Situated on Regent Road at the bottom of Calton Hill, overlooking the city of Edinburgh, the corpse of Thomas Hamilton’s Old Royal High School is unintentionally a sign of wasted potential.
The New Stone Age is a project which recontextualises the Vitruvian education for an Architect. A school of Architecture focusing on both the practice of building (fabrica) and the reasoning (ratiocinatio) that it is built upon. Architecture is taught through the Vitruvian principles allowing students to freely respond while incorporating ideas from key subjects Drafting, Geometry, Law, Astronomy, Music, Medicine, History and Philosophy through the lens of Architecture.
Inspired by Amin Taha, the practical teachings focus on stone, teaching students its sustainable and structural qualities while providing them with a level of craftsmanship that is lost today.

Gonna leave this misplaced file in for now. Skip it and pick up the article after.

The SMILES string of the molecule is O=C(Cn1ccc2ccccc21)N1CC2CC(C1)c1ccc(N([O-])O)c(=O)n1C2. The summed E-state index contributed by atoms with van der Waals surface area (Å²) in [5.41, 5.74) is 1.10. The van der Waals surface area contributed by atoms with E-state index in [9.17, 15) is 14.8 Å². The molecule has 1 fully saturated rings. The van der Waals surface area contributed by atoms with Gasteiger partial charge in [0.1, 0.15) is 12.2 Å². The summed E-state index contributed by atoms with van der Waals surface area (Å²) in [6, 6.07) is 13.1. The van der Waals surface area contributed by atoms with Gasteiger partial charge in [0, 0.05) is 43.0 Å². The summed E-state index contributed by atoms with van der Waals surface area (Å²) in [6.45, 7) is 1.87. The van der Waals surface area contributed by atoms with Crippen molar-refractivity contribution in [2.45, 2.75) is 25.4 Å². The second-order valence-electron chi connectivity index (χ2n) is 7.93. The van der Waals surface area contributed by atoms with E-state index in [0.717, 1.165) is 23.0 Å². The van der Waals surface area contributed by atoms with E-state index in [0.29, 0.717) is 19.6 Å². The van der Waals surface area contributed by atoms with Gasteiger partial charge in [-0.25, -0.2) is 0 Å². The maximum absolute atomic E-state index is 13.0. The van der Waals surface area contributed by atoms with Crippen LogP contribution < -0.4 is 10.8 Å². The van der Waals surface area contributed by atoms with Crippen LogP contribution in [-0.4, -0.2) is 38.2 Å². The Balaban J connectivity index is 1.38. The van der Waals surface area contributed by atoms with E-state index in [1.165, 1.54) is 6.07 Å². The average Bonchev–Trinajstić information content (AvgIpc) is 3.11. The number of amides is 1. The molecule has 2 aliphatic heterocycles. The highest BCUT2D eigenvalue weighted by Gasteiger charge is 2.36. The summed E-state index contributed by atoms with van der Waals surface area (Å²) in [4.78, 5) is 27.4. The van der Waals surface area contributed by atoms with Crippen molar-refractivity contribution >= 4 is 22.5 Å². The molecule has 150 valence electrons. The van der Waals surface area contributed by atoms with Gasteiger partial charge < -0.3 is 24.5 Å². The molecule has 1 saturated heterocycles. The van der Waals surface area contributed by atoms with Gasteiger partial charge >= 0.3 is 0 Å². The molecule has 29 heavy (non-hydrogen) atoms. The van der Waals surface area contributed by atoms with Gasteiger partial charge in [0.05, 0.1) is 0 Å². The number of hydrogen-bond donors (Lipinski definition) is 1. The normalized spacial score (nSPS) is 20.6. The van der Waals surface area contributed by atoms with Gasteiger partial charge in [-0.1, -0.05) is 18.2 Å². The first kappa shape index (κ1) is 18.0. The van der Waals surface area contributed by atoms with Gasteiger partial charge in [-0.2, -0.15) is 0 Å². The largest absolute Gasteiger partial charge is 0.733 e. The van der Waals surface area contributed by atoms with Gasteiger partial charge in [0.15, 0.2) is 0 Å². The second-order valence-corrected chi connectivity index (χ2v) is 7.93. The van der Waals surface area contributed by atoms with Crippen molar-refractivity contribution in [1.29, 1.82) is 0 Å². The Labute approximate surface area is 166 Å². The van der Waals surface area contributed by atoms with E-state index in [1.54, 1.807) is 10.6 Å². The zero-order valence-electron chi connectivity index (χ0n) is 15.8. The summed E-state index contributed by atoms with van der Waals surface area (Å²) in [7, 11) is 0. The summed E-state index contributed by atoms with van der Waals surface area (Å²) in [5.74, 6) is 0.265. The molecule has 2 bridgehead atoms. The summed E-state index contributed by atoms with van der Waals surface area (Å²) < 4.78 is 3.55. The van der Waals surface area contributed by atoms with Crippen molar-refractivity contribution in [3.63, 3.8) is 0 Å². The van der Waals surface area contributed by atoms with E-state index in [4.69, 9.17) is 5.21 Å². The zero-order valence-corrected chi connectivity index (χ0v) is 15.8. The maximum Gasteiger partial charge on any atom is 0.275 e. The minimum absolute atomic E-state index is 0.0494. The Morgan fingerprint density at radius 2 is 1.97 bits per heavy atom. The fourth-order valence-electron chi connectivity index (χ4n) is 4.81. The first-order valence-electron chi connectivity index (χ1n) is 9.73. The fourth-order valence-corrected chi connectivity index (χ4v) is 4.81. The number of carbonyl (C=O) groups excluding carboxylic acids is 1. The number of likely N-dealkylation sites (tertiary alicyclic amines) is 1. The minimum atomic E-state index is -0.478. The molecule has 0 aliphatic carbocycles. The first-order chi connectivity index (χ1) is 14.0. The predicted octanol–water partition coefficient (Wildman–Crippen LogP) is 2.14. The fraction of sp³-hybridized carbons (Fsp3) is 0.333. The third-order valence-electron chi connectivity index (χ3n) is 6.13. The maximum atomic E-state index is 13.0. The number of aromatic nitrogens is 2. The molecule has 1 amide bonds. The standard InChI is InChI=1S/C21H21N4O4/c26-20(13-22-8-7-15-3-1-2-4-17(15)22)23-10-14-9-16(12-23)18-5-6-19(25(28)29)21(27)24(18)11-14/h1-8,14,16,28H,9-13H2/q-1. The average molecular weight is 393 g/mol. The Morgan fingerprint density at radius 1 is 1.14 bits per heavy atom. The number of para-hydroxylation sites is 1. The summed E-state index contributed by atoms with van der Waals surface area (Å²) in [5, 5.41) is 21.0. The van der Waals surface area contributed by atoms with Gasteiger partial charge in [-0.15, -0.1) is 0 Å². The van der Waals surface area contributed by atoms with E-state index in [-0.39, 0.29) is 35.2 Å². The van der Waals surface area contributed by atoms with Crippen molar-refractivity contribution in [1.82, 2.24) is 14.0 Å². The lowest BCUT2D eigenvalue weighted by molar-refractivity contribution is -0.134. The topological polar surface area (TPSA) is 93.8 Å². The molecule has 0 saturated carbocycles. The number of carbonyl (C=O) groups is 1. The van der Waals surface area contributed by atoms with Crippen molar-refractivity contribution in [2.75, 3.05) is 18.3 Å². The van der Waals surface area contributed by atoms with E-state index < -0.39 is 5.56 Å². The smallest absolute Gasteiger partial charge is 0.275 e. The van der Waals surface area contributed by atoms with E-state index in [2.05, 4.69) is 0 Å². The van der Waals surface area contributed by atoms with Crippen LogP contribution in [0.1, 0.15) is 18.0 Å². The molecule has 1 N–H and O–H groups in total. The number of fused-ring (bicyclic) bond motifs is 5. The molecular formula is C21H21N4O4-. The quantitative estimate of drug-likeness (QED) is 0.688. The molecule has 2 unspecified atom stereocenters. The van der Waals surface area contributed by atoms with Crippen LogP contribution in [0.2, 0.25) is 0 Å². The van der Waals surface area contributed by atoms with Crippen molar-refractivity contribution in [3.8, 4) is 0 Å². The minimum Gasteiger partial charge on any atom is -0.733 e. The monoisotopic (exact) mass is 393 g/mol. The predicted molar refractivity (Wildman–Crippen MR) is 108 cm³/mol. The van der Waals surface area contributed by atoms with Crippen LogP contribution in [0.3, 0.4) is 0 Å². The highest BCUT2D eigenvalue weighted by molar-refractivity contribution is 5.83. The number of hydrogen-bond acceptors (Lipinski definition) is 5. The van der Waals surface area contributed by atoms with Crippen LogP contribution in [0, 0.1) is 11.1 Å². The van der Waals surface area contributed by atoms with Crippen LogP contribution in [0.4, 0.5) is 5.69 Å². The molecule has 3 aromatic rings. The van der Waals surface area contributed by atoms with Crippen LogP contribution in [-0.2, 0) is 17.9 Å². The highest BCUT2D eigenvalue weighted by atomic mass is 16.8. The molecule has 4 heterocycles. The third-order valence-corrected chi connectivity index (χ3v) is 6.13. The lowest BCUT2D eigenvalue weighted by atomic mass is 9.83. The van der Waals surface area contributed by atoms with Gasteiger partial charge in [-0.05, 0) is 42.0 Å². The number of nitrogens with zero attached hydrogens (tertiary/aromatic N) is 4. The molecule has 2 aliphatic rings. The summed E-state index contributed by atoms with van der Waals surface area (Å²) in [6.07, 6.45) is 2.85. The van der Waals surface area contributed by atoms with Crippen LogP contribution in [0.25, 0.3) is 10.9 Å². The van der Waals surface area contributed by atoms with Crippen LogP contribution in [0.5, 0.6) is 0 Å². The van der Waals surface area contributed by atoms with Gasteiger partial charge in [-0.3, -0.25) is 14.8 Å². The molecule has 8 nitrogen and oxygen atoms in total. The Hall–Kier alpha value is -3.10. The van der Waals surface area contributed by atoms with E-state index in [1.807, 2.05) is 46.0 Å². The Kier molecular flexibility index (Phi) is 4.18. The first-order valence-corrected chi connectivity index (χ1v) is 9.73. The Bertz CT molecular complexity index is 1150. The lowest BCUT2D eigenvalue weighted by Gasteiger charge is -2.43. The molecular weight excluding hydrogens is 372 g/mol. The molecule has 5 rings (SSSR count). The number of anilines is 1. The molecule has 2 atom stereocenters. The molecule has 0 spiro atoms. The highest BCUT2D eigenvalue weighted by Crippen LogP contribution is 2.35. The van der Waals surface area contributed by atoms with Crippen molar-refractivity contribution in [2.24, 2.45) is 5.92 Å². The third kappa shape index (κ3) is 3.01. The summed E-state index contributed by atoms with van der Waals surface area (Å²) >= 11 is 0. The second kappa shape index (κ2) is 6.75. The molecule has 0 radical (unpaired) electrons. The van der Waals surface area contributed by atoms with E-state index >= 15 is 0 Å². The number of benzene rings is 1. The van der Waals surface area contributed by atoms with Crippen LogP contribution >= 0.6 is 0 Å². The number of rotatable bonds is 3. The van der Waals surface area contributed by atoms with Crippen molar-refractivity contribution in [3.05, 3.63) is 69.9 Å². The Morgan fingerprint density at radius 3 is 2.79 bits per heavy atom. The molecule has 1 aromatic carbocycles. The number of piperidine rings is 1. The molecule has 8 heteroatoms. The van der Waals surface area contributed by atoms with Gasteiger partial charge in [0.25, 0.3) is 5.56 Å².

The design itself reflects these values and lessons in its language and tectonics, encouraging the use of Stone which both conceptually and sustainably symbolises the traditional but forward-thinking nature of the project.
The Master of Architecture (MArch) embraces the challenge of 21st Century architectural practice and focuses on educating architects with a global outlook through projects set in local, national, and international contexts.
Through “vertical studios” in each year of study, steered by leading practitioners and academics, we put current architectural thinking at the heart of the course. We locate architectural design centrally as an academic discipline through rigorous cross-disciplinary design research and complex methodological application. The course recognises the essential cross-cutting and cross-disciplinary nature of architecture, bringing together diverse disciplines aiming to create collaborative/group work as a means of developing design creativity within the realistic teamwork environment of practice. All projects will be developed considering sustainability, environmental, socio-economic and cultural aspects, rather than being studied and applied as discrete areas of teaching and learning.
Read more about the MArch Architecture course